Wednesday, January 16, 2019

Theater: "The River Bride"

The River Bride play by Marisela Treviño Orta, poster by Kate Forrester
You had to know it wouldn't be long before a theater post turned up, didn't you? And we do indeed have a magical production for you to consider seeing:
The River Bride
A Grim Latino Fairy Tale
by Marisela Treviño Orta
Press photo by Tom McGrath 
Press release: Once upon a time, in a fishing village along the Amazon, there lived two sisters struggling to find their happily-ever-after. Helena is dreading her sister Belmira's wedding. The groom, Duarte, should have been hers. And she knows that her sister only wants to escape their sleepy Brazilian town for an exciting new life in the city. But three days before the wedding, fishermen pull a mysterious stranger out of the river - a man with no past who offers both sisters an alluring, possibly dangerous future. Brazilian folklore and lyric storytelling blend into a heartrending tale of true love, regret, transformation, and the struggle to stay true to your family while staying true to yourself.
“The River Bride” is deceptively simple, as all good fairy tales are. And also like all good fairy tales, there are lessons to be learned, this one about the courage to love and the danger in thoughtless love. (
Photography & gif by Mark Holthusen
It's pretty clear this play is a fairy tale. It even opens with "Once upon a time...". Broadway World waxed eloquent about the production staged by Arizona Theater Company in December 2018, and gave every reason for magic realism folks and lovers of Latin American folklore to go see this play (as well as being recommended as a wonderful piece of real theater that's accessible to all ages). Here's their brief summary of the Brazilian tale (aka The Legend of the Pink River Dolphin or Bufeo Colorado - in full at this link) The River Bride is based on:
In the telling of this story, the poet/playwright has adopted a piece of the region's folklore as her metaphor ~ the fable of a boto , a river dolphin, that every June surfaces as a man for three days during which he must find a wife or return to the river.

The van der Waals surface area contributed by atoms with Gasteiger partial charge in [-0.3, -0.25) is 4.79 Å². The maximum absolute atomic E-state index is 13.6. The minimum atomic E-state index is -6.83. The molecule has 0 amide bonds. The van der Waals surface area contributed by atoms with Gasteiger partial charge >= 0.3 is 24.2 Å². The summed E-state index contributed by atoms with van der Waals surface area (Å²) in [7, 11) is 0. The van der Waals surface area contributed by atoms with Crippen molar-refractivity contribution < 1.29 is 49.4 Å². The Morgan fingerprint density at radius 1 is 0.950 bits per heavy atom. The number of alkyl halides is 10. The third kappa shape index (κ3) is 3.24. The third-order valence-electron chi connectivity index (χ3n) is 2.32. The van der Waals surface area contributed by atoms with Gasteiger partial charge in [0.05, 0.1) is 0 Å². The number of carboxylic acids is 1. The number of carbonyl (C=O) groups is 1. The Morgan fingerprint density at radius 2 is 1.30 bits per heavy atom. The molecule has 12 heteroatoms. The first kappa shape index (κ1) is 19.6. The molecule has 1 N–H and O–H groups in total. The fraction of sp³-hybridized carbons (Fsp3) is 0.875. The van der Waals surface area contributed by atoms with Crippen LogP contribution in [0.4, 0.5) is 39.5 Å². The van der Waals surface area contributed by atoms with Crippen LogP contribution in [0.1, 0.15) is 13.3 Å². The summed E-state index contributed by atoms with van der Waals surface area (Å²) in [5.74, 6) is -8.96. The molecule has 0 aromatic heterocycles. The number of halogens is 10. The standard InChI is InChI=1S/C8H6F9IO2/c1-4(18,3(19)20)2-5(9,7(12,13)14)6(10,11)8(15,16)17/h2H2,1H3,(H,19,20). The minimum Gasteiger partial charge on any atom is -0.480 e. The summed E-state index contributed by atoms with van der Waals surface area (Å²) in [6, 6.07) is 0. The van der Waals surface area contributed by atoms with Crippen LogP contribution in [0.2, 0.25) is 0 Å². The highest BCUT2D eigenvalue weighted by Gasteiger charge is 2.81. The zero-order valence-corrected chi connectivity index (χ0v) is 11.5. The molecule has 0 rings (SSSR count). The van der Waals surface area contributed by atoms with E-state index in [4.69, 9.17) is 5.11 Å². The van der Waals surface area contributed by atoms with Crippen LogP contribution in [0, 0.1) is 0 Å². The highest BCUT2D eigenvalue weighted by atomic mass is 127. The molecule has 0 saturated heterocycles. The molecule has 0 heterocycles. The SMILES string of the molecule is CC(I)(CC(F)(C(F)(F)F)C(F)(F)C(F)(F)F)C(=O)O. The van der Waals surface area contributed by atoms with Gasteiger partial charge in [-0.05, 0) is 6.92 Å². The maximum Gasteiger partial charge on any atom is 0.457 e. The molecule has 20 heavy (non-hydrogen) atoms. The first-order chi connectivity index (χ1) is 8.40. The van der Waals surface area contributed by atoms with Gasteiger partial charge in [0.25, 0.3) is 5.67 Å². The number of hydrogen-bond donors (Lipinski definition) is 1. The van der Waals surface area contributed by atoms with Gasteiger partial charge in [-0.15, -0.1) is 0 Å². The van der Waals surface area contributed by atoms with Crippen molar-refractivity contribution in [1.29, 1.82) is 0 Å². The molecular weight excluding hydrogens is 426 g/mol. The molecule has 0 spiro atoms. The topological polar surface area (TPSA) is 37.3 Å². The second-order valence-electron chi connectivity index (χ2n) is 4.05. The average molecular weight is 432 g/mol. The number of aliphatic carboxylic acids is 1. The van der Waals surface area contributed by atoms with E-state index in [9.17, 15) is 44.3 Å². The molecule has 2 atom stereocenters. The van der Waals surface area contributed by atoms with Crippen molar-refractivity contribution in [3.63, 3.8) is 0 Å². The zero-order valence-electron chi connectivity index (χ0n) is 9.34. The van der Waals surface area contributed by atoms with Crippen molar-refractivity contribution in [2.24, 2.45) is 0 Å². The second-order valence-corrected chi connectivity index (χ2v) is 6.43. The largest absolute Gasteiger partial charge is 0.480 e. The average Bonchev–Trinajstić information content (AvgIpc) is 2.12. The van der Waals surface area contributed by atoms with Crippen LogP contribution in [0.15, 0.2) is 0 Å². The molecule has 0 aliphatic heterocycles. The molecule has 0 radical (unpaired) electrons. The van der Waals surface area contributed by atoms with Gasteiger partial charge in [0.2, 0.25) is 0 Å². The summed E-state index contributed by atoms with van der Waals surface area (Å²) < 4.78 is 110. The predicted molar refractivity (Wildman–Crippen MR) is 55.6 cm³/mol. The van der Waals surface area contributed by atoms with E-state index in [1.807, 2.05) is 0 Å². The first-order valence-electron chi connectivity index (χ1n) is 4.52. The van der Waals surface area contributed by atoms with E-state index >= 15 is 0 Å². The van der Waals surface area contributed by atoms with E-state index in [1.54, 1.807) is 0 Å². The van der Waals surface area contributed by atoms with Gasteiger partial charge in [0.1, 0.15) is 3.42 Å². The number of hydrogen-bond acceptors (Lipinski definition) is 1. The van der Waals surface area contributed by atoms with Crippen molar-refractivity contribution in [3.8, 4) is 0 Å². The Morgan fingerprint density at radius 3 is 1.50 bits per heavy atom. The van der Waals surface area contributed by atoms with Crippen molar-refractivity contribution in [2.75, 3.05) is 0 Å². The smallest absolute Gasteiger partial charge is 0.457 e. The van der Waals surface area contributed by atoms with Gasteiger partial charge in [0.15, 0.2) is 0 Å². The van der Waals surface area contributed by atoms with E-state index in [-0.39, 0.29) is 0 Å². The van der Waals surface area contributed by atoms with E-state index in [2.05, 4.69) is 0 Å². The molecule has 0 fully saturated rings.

And Broadway World give a lovely description of what the production feels like to watch:
In Arizona Theatre Company's reprise of the work that it first honored four years ago with its National Latino Playwriting Award, director Kinan Valdez conveys Orta's allegory into a vivid sensory experience. Gifted with a choreographic sensibility, he masterfully marries the emotions of the characters with the mood of their environs. Whether it's a sudden downpour, a curtain of tropical foliage, or the changing tones of the river, David Lee Cuthbert's projections and Emiliano Valdez's sound effects create a lush and seductive frame for the action on the stage.
(We'll let you read the rest of the review yourself if you're intrigued!)
A little note of additional interest and something to watch for: The River Bride is actually one of a trilogy of "grim Latino fairy tales" that playwright Marisela Treviño Orta has written, including Wolf at the Door* (which premiered at the New Jersey Repertory Company in Fall 2018) and Alcira. In an interview with Abel of  Howlround Theater Commons Orta discussed her inspiration by both the Brothers Grimm fairy tales and Latinx mythology. Here's an excerpt: